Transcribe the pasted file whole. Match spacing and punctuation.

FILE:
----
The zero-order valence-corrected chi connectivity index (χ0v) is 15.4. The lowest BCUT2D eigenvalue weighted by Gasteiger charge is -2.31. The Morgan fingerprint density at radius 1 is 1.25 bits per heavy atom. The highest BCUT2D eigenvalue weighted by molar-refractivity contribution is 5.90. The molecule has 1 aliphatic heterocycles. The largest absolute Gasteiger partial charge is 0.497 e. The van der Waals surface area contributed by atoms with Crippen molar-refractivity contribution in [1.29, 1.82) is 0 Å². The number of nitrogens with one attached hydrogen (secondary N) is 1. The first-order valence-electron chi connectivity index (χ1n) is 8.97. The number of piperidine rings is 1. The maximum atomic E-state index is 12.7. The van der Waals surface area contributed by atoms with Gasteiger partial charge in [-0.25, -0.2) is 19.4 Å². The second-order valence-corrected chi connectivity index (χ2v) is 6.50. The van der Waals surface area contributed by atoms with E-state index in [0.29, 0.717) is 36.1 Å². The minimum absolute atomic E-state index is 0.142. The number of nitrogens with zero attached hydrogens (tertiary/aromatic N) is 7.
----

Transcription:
The zero-order valence-corrected chi connectivity index (χ0v) is 15.4. The lowest BCUT2D eigenvalue weighted by Gasteiger charge is -2.31. The Morgan fingerprint density at radius 1 is 1.25 bits per heavy atom. The highest BCUT2D eigenvalue weighted by molar-refractivity contribution is 5.90. The molecule has 1 aliphatic heterocycles. The largest absolute Gasteiger partial charge is 0.497 e. The van der Waals surface area contributed by atoms with Crippen molar-refractivity contribution in [1.29, 1.82) is 0 Å². The number of nitrogens with one attached hydrogen (secondary N) is 1. The first-order valence-electron chi connectivity index (χ1n) is 8.97. The number of piperidine rings is 1. The maximum atomic E-state index is 12.7. The van der Waals surface area contributed by atoms with Gasteiger partial charge in [-0.25, -0.2) is 19.4 Å². The second-order valence-corrected chi connectivity index (χ2v) is 6.50. The van der Waals surface area contributed by atoms with E-state index in [0.29, 0.717) is 36.1 Å². The minimum absolute atomic E-state index is 0.142. The number of nitrogens with zero attached hydrogens (tertiary/aromatic N) is 7.